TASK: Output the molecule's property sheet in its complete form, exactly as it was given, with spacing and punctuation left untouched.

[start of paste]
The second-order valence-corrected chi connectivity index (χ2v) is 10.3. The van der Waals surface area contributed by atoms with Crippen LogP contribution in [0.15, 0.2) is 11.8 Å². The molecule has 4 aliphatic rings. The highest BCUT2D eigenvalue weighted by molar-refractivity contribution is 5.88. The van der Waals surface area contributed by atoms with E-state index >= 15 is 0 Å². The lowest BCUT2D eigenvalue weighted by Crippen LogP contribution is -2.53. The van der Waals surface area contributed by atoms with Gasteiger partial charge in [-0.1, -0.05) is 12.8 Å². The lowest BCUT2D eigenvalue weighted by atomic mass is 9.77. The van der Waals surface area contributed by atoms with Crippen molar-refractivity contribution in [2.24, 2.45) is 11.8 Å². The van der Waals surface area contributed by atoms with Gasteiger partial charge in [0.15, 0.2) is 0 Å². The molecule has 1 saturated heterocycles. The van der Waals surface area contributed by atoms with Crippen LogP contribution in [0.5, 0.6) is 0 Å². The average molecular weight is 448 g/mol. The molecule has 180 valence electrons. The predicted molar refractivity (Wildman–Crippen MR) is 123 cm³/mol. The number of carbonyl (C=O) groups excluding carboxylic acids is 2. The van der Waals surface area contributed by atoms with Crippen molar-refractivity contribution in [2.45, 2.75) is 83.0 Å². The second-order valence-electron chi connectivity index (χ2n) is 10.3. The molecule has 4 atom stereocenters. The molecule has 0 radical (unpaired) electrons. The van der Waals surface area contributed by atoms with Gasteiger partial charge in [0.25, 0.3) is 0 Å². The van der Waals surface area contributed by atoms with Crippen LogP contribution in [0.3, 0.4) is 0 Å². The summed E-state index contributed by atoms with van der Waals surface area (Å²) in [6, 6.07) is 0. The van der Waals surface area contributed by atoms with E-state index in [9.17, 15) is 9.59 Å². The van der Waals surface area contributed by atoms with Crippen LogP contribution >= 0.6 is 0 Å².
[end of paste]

The second-order valence-corrected chi connectivity index (χ2v) is 10.3. The van der Waals surface area contributed by atoms with Crippen LogP contribution in [0.15, 0.2) is 11.8 Å². The molecule has 4 aliphatic rings. The highest BCUT2D eigenvalue weighted by molar-refractivity contribution is 5.88. The van der Waals surface area contributed by atoms with E-state index >= 15 is 0 Å². The lowest BCUT2D eigenvalue weighted by Crippen LogP contribution is -2.53. The van der Waals surface area contributed by atoms with Gasteiger partial charge in [-0.1, -0.05) is 12.8 Å². The lowest BCUT2D eigenvalue weighted by atomic mass is 9.77. The van der Waals surface area contributed by atoms with Crippen molar-refractivity contribution in [2.24, 2.45) is 11.8 Å². The van der Waals surface area contributed by atoms with Gasteiger partial charge in [0.15, 0.2) is 0 Å². The molecule has 1 saturated heterocycles. The van der Waals surface area contributed by atoms with Crippen LogP contribution in [0.5, 0.6) is 0 Å². The average molecular weight is 448 g/mol. The molecule has 180 valence electrons. The predicted molar refractivity (Wildman–Crippen MR) is 123 cm³/mol. The number of carbonyl (C=O) groups excluding carboxylic acids is 2. The van der Waals surface area contributed by atoms with Crippen molar-refractivity contribution in [2.45, 2.75) is 83.0 Å². The second-order valence-electron chi connectivity index (χ2n) is 10.3. The molecule has 4 atom stereocenters. The molecule has 0 radical (unpaired) electrons. The van der Waals surface area contributed by atoms with Gasteiger partial charge in [0.25, 0.3) is 0 Å². The van der Waals surface area contributed by atoms with Crippen LogP contribution in [0.3, 0.4) is 0 Å². The summed E-state index contributed by atoms with van der Waals surface area (Å²) in [6, 6.07) is 0. The van der Waals surface area contributed by atoms with E-state index in [9.17, 15) is 9.59 Å². The van der Waals surface area contributed by atoms with Crippen LogP contribution >= 0.6 is 0 Å².